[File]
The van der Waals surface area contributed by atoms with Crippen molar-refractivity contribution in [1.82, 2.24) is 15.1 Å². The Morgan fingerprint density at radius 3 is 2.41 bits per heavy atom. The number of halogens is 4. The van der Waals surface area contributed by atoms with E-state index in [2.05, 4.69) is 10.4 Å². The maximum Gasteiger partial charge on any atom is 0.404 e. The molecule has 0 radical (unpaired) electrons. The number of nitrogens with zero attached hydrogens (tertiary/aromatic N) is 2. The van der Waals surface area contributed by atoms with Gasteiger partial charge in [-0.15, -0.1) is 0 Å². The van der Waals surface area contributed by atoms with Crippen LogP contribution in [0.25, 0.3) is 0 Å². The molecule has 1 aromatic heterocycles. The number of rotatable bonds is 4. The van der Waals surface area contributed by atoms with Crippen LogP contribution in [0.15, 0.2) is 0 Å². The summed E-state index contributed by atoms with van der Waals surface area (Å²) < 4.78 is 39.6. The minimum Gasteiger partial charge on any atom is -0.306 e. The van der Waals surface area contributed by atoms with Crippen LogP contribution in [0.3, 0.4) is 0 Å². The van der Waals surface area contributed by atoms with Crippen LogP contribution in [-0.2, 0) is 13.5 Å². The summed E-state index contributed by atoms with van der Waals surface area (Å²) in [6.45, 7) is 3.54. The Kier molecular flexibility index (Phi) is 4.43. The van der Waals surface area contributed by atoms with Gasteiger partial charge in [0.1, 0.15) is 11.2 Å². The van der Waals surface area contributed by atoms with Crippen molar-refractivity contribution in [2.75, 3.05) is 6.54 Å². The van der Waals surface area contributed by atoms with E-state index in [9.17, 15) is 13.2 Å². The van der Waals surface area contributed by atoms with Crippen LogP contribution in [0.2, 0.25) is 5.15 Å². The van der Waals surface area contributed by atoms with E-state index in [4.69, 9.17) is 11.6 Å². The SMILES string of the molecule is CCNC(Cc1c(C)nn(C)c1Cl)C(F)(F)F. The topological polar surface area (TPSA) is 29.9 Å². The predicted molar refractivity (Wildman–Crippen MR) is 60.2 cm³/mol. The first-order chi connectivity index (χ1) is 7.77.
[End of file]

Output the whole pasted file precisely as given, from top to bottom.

The van der Waals surface area contributed by atoms with Crippen molar-refractivity contribution in [1.82, 2.24) is 15.1 Å². The Morgan fingerprint density at radius 3 is 2.41 bits per heavy atom. The number of halogens is 4. The van der Waals surface area contributed by atoms with E-state index in [2.05, 4.69) is 10.4 Å². The maximum Gasteiger partial charge on any atom is 0.404 e. The molecule has 0 radical (unpaired) electrons. The number of nitrogens with zero attached hydrogens (tertiary/aromatic N) is 2. The van der Waals surface area contributed by atoms with Gasteiger partial charge in [-0.15, -0.1) is 0 Å². The van der Waals surface area contributed by atoms with Crippen LogP contribution in [0.25, 0.3) is 0 Å². The molecule has 1 aromatic heterocycles. The number of rotatable bonds is 4. The van der Waals surface area contributed by atoms with Crippen LogP contribution in [0.15, 0.2) is 0 Å². The summed E-state index contributed by atoms with van der Waals surface area (Å²) < 4.78 is 39.6. The minimum Gasteiger partial charge on any atom is -0.306 e. The van der Waals surface area contributed by atoms with Crippen LogP contribution in [0.3, 0.4) is 0 Å². The van der Waals surface area contributed by atoms with Crippen LogP contribution in [-0.2, 0) is 13.5 Å². The summed E-state index contributed by atoms with van der Waals surface area (Å²) in [6.45, 7) is 3.54. The Kier molecular flexibility index (Phi) is 4.43. The van der Waals surface area contributed by atoms with Gasteiger partial charge in [0.1, 0.15) is 11.2 Å². The van der Waals surface area contributed by atoms with Crippen molar-refractivity contribution in [2.75, 3.05) is 6.54 Å². The van der Waals surface area contributed by atoms with E-state index in [9.17, 15) is 13.2 Å². The van der Waals surface area contributed by atoms with Crippen LogP contribution in [0.2, 0.25) is 5.15 Å². The van der Waals surface area contributed by atoms with E-state index in [4.69, 9.17) is 11.6 Å². The SMILES string of the molecule is CCNC(Cc1c(C)nn(C)c1Cl)C(F)(F)F. The topological polar surface area (TPSA) is 29.9 Å². The predicted molar refractivity (Wildman–Crippen MR) is 60.2 cm³/mol. The first-order chi connectivity index (χ1) is 7.77.